The Center’s decision to de-regularize the prices of petrol and bring it on par with the international prices was a welcome relief to the State Oil Corporations to contain their mounting losses though its impact on the economy, especially keeping the inflation in check, is considered marginal. But any increase in the prices of diesel would have had a disastrous effect as it would have triggered increasing the costs of transportation of goods as well as public utility services in addition to irrigation pumpsets which depend on diesel.

Fortunately the common man can heave a sigh of relief for there has been no increase in the prices of the other three petroleum products namely diesel, kerosene and LPG. Sale of adulterated petrol in shady shops at street corners will pick up, which the authorities should take measures to curb. Instances of autowallas fleecing unsuspecting passengers demanding more than the regular fare citing reasons of petrol hike have been reported, though it is already made mandatory for them to run on LPG.

Indian Express spoke to a cross section of the public in the city eliciting their views on how they are coping with the recent hike in the prices of petrol. Here are the excerpts:

Increase in demand for home delivery
Demand for direct home delivery of groceries and other essential commodities from regular customers is on the rise, observed a couple of traders, who otherwise would have made frequent visits to these shops to purchase their monthly or weekly home needs, thereby saving fuel costs for the round trip. The traders too on their part are forthcoming by clubbing a couple of orders received from the same locality and delivering them on a specific date.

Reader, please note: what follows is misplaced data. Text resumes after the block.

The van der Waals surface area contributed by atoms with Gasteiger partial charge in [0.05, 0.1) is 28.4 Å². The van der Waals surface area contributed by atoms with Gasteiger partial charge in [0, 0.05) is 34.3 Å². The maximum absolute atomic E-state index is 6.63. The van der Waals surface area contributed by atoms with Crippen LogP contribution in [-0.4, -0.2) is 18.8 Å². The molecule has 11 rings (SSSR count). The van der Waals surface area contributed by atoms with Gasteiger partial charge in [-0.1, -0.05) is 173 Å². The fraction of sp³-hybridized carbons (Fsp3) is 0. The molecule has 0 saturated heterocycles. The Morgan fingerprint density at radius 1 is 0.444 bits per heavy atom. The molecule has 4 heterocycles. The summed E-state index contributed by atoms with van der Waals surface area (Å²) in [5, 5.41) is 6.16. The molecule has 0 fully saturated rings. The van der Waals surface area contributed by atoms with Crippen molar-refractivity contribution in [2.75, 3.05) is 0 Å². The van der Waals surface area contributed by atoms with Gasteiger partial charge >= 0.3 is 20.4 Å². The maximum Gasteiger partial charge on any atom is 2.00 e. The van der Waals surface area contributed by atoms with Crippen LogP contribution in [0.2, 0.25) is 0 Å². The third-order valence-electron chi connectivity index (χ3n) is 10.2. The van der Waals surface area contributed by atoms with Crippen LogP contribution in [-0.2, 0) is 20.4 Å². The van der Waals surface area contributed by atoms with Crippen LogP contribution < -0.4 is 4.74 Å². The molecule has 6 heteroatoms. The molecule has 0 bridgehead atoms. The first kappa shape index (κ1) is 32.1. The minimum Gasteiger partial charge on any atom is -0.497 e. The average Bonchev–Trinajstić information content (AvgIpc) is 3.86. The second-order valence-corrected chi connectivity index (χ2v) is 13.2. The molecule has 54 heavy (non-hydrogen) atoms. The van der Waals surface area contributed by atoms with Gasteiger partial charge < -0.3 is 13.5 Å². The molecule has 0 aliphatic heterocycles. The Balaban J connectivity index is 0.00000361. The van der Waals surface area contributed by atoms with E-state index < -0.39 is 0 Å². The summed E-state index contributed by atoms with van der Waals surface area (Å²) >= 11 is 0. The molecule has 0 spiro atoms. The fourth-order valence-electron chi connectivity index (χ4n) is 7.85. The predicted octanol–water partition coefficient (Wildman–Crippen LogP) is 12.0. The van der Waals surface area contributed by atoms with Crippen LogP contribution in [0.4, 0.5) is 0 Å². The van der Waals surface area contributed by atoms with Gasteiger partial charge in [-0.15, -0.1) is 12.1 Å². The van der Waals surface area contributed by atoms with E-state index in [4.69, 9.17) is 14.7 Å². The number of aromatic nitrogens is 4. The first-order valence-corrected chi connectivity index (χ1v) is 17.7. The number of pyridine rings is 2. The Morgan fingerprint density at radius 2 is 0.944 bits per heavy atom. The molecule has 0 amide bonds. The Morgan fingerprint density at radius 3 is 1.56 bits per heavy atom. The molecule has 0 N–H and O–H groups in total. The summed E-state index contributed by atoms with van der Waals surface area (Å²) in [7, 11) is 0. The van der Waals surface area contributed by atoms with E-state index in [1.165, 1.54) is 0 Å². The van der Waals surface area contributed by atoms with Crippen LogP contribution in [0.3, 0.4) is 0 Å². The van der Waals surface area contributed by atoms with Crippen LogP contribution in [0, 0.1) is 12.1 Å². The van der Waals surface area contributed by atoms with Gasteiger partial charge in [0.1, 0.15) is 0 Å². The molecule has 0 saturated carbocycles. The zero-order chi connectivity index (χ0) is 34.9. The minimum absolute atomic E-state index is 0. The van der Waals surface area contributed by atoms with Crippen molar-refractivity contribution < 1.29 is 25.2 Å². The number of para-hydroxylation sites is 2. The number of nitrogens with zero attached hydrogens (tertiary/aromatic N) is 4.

Sale of gas conversion kits is on rise
Owners of private vehicles and taxis are increasingly going in for conversion of their petrol driven vehicles to LPG using the commercially available gas conversion kits approved by the government. Despite commercial LPG cylinders also getting dearer, when it comes to kilometer-wise consumption, vis-à-vis mileage and pick-up between petrol and LPG tank fitted cars, conversion is still considered a viable option. Mechanics installing gas conversion kits say that after the petrol prices started shooting up their business has improved.

Enquiries for electric bikes goes up
Dealers of battery operated electric bikes are receiving more enquiries in recent times. In spite of these bikes never matching the conventional petrol driven ones in terms of speed and quick acceleration, sale of these vehicles is gradually picking up. Nowadays more number of parents are opting to buy these vehicles for their college going children whereever it has become essential, thus saving on payment of excess money every month for the fuel in addition to paying for their regular pocket money.

Adopting time management techniques
Though most parents insist their wards to walk to their schools or colleges when they are located nearby, parents who are still dropping them off in their four wheelers or bikes are resorting to time management techniques so that they can drop them on their way to work or office instead of making two separate trips. For those who already own a vehicle, their parents have begun restricting their kids to take them out only in case of emergencies or just once a week. For the rest, school busses and autos ferrying children remains the only economical option.